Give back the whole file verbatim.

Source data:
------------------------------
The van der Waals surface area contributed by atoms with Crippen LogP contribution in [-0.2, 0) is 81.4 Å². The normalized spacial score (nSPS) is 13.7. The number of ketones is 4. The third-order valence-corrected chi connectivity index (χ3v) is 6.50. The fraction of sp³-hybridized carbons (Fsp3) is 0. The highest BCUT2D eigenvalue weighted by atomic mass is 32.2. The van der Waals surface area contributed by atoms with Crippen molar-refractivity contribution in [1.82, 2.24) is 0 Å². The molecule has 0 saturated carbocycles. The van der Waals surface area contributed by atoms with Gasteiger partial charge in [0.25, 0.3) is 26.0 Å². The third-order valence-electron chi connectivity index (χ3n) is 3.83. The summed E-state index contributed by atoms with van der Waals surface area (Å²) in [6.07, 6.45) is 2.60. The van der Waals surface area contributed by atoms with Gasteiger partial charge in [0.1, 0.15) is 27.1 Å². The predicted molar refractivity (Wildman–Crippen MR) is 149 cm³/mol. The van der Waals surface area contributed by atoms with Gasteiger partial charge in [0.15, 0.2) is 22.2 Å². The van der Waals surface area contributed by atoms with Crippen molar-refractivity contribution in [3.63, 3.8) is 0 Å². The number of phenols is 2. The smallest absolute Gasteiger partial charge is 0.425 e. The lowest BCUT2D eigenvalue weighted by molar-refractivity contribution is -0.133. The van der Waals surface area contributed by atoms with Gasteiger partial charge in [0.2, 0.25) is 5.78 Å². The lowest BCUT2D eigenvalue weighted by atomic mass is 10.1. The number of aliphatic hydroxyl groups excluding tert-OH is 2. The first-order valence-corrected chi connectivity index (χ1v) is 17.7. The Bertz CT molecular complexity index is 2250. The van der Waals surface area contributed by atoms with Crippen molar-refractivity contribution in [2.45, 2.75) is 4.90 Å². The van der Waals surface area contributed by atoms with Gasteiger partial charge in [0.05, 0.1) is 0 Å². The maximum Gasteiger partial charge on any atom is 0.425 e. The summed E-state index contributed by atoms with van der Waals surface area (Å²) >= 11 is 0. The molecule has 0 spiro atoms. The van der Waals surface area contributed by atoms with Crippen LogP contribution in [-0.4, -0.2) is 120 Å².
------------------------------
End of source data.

The van der Waals surface area contributed by atoms with Crippen LogP contribution in [-0.2, 0) is 81.4 Å². The normalized spacial score (nSPS) is 13.7. The number of ketones is 4. The third-order valence-corrected chi connectivity index (χ3v) is 6.50. The fraction of sp³-hybridized carbons (Fsp3) is 0. The highest BCUT2D eigenvalue weighted by atomic mass is 32.2. The van der Waals surface area contributed by atoms with Crippen molar-refractivity contribution in [1.82, 2.24) is 0 Å². The molecule has 0 saturated carbocycles. The van der Waals surface area contributed by atoms with Gasteiger partial charge in [0.25, 0.3) is 26.0 Å². The third-order valence-electron chi connectivity index (χ3n) is 3.83. The summed E-state index contributed by atoms with van der Waals surface area (Å²) in [6.07, 6.45) is 2.60. The van der Waals surface area contributed by atoms with Gasteiger partial charge in [0.1, 0.15) is 27.1 Å². The predicted molar refractivity (Wildman–Crippen MR) is 149 cm³/mol. The van der Waals surface area contributed by atoms with Gasteiger partial charge in [0.15, 0.2) is 22.2 Å². The van der Waals surface area contributed by atoms with Crippen molar-refractivity contribution in [3.63, 3.8) is 0 Å². The number of phenols is 2. The smallest absolute Gasteiger partial charge is 0.425 e. The lowest BCUT2D eigenvalue weighted by molar-refractivity contribution is -0.133. The van der Waals surface area contributed by atoms with Gasteiger partial charge in [0.2, 0.25) is 5.78 Å². The lowest BCUT2D eigenvalue weighted by atomic mass is 10.1. The number of aliphatic hydroxyl groups excluding tert-OH is 2. The first-order valence-corrected chi connectivity index (χ1v) is 17.7. The Bertz CT molecular complexity index is 2250. The van der Waals surface area contributed by atoms with Crippen molar-refractivity contribution in [2.45, 2.75) is 4.90 Å². The van der Waals surface area contributed by atoms with Gasteiger partial charge in [0.05, 0.1) is 0 Å². The maximum Gasteiger partial charge on any atom is 0.425 e. The summed E-state index contributed by atoms with van der Waals surface area (Å²) >= 11 is 0. The molecule has 0 spiro atoms. The van der Waals surface area contributed by atoms with Crippen LogP contribution in [-0.4, -0.2) is 120 Å².